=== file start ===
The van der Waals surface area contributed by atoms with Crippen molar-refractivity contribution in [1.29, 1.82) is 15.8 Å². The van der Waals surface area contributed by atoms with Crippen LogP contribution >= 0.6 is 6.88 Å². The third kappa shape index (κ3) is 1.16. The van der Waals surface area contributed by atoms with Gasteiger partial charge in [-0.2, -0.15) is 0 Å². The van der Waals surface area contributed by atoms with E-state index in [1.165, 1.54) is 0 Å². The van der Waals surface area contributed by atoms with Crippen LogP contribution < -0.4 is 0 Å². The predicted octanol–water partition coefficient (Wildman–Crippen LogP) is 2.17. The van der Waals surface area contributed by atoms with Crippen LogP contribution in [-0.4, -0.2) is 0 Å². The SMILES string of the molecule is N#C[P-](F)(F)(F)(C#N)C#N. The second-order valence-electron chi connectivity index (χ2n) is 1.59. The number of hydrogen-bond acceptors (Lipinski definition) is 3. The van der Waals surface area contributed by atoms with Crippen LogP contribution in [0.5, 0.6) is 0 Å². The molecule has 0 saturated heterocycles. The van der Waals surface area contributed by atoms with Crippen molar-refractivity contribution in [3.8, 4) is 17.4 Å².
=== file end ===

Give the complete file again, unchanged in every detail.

The van der Waals surface area contributed by atoms with Crippen molar-refractivity contribution in [1.29, 1.82) is 15.8 Å². The van der Waals surface area contributed by atoms with Crippen LogP contribution >= 0.6 is 6.88 Å². The third kappa shape index (κ3) is 1.16. The van der Waals surface area contributed by atoms with Gasteiger partial charge in [-0.2, -0.15) is 0 Å². The van der Waals surface area contributed by atoms with E-state index in [1.165, 1.54) is 0 Å². The van der Waals surface area contributed by atoms with Crippen LogP contribution < -0.4 is 0 Å². The predicted octanol–water partition coefficient (Wildman–Crippen LogP) is 2.17. The van der Waals surface area contributed by atoms with Crippen LogP contribution in [-0.4, -0.2) is 0 Å². The SMILES string of the molecule is N#C[P-](F)(F)(F)(C#N)C#N. The second-order valence-electron chi connectivity index (χ2n) is 1.59. The number of hydrogen-bond acceptors (Lipinski definition) is 3. The van der Waals surface area contributed by atoms with Crippen LogP contribution in [0.5, 0.6) is 0 Å². The molecule has 0 saturated heterocycles. The van der Waals surface area contributed by atoms with Crippen molar-refractivity contribution in [3.8, 4) is 17.4 Å².